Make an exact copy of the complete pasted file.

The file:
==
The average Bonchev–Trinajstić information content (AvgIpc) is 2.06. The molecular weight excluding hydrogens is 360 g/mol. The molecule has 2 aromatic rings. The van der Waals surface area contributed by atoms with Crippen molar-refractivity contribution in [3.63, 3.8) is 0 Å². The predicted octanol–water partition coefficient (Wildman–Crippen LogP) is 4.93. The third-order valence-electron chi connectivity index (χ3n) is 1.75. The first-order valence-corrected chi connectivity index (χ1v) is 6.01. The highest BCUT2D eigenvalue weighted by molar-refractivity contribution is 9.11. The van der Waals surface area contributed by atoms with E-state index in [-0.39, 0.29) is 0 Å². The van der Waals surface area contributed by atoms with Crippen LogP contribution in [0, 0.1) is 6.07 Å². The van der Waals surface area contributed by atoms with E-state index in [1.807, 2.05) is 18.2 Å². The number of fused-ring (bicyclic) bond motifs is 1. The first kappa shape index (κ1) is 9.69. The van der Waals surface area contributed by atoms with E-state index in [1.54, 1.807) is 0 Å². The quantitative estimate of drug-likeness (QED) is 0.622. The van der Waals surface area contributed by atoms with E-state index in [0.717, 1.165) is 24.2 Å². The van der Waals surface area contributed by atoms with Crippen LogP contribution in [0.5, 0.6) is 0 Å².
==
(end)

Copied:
The average Bonchev–Trinajstić information content (AvgIpc) is 2.06. The molecular weight excluding hydrogens is 360 g/mol. The molecule has 2 aromatic rings. The van der Waals surface area contributed by atoms with Crippen molar-refractivity contribution in [3.63, 3.8) is 0 Å². The predicted octanol–water partition coefficient (Wildman–Crippen LogP) is 4.93. The third-order valence-electron chi connectivity index (χ3n) is 1.75. The first-order valence-corrected chi connectivity index (χ1v) is 6.01. The highest BCUT2D eigenvalue weighted by molar-refractivity contribution is 9.11. The van der Waals surface area contributed by atoms with E-state index in [-0.39, 0.29) is 0 Å². The van der Waals surface area contributed by atoms with Crippen LogP contribution in [0, 0.1) is 6.07 Å². The van der Waals surface area contributed by atoms with E-state index in [1.807, 2.05) is 18.2 Å². The number of fused-ring (bicyclic) bond motifs is 1. The first kappa shape index (κ1) is 9.69. The van der Waals surface area contributed by atoms with E-state index in [1.54, 1.807) is 0 Å². The quantitative estimate of drug-likeness (QED) is 0.622. The van der Waals surface area contributed by atoms with E-state index in [0.717, 1.165) is 24.2 Å². The van der Waals surface area contributed by atoms with Crippen LogP contribution in [0.5, 0.6) is 0 Å².